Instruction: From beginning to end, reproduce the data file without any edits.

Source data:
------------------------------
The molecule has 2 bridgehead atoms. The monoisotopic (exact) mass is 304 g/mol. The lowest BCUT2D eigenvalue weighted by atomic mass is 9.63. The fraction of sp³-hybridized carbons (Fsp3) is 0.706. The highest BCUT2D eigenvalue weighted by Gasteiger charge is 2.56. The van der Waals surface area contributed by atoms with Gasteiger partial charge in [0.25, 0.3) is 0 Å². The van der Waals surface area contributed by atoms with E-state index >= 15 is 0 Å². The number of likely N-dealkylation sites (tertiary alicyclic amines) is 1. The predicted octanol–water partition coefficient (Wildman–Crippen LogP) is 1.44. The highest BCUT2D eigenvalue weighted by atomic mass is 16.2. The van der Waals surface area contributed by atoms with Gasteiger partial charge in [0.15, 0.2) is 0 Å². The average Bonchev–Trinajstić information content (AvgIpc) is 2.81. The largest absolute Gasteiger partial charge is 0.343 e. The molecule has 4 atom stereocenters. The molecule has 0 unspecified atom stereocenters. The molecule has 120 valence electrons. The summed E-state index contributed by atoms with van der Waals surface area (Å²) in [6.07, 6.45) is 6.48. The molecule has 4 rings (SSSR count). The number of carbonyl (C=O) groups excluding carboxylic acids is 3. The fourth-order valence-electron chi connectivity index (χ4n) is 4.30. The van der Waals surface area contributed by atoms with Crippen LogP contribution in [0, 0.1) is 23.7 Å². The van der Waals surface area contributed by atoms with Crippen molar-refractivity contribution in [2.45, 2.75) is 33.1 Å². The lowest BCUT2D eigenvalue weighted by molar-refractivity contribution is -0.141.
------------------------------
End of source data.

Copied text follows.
The molecule has 2 bridgehead atoms. The monoisotopic (exact) mass is 304 g/mol. The lowest BCUT2D eigenvalue weighted by atomic mass is 9.63. The fraction of sp³-hybridized carbons (Fsp3) is 0.706. The highest BCUT2D eigenvalue weighted by Gasteiger charge is 2.56. The van der Waals surface area contributed by atoms with Gasteiger partial charge in [0.25, 0.3) is 0 Å². The van der Waals surface area contributed by atoms with E-state index >= 15 is 0 Å². The number of likely N-dealkylation sites (tertiary alicyclic amines) is 1. The predicted octanol–water partition coefficient (Wildman–Crippen LogP) is 1.44. The highest BCUT2D eigenvalue weighted by atomic mass is 16.2. The van der Waals surface area contributed by atoms with Gasteiger partial charge in [0.15, 0.2) is 0 Å². The average Bonchev–Trinajstić information content (AvgIpc) is 2.81. The largest absolute Gasteiger partial charge is 0.343 e. The molecule has 4 atom stereocenters. The molecule has 0 unspecified atom stereocenters. The molecule has 120 valence electrons. The summed E-state index contributed by atoms with van der Waals surface area (Å²) in [6.07, 6.45) is 6.48. The molecule has 4 rings (SSSR count). The number of carbonyl (C=O) groups excluding carboxylic acids is 3. The fourth-order valence-electron chi connectivity index (χ4n) is 4.30. The van der Waals surface area contributed by atoms with Crippen LogP contribution in [0, 0.1) is 23.7 Å². The van der Waals surface area contributed by atoms with Crippen molar-refractivity contribution in [2.45, 2.75) is 33.1 Å². The lowest BCUT2D eigenvalue weighted by molar-refractivity contribution is -0.141.